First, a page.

Yesterday, Shorty and I went for a trail ride with my friend Barb. Barb owns an adorable Quarter Horse named William, and are two horses are simply awesome when it comes to trailering and going to new places. They load on, ride quietly, unload nicely, and quickly settle into their new surroundings. As a trainer, I am often asked to work with horses that have trailering issues, so it is nice to have a horse that is very no-fuss about such things.
The trails were beautiful and well marked, and the day was gorgeous. We saw joggers, bicyclists, dog walkers, fishermen, deer, blackbirds, a huge pond filled with bullfrogs, small bridges built for horses and other would-be scary stuff. None of that affected Shorty. The only thing that Shorty spooked at was a random rock of red marble that was about knee high and two feet wide and sat next to the trail. Shorty came up to it, snorted and stepped sideways past it, never taking his eyes off the offending rock, and then attempted to bolt down the trail. We circled it a few times before moving on. On the way back, he was very tense going past it, but maintained straightness and tempo.
The trailer lot itself was terrible. One woman decided to park her trailer, a huge 4 horse gooseneck, in the middle of the turnaround for trailers, effectively blocking the rest of us from turning around to get out of the lot. To make matters worse, there was a huge picnic for Weight Watchers participants going on and there were hoards of people running around the park. When we got back from the trail, the woman with big trailer was still there and people had parked their cars right next to my horse trailer. There was less than a foot of space between the trailer and the cars, completely blocking us from tying the horses up, giving them water and hay, and being able to untack and load up.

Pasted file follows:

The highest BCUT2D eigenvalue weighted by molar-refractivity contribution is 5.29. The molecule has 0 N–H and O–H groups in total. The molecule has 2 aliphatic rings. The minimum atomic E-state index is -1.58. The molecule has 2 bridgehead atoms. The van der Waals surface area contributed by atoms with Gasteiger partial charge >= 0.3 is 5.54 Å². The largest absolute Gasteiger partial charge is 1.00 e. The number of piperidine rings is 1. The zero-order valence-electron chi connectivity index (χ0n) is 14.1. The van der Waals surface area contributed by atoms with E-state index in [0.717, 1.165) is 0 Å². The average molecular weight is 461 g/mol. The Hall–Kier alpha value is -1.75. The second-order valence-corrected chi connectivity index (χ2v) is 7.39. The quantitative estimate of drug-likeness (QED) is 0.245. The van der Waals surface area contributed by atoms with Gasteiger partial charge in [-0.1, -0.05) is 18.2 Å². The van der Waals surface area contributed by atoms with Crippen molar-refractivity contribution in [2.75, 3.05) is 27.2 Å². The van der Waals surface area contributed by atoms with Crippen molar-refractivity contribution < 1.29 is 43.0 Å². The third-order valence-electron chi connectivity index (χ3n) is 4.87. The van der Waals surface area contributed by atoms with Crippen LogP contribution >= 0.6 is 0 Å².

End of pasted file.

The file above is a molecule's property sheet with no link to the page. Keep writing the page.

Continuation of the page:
Barb and I rode over to the picnic and had to track people down to move their cars. I was nearly kicked out by a park ranger for riding in the pavilion area during my pursuit of others. People were in a rush to come over and pet our horses (which Shorty hates) but they were reluctant to walk to the parking lot to move their cars. One very heavyset woman said she would only move her car if I would give her a horseback ride back to the parking lot. *Eye roll* "Umm... no. I can't do that." Let's list the reasons why: 1. Shorty hates new people 2. LIABILITY 3. I don't have a helmet big enough for her 4. I am not legging up some three-hundred pound woman onto my nice, well-trained horse because she's too lazy to walk 5. Her audacity to get a free ride was totally rude and could feel my blood pressure rising as she insisted adamantly that riding my horse was the only way for her to get to her car (which was about a thousand feet away).
I was proud of my awesome horse for being such a good boy and a real trooper with the overly-enthusiastic people, who often say things like, "I once rode this horse at the YMCA camp, and I swear, they gave me the really stubborn one," or "I was riding before I could walk, but I don't ride anymore, I would love to ride again." If I got a penny every time someone told me about their stubborn horse at the Y, I'd be able to buy a Starbucks Venti Java Chip Frappuchino by now. When it comes to rocks, I was a little perplexed by Shorty's dislike of that chunk of granite, but hey, it could have been worse. As for his strong dislike of rock-like people, I don't blame him. Those people were downright rude.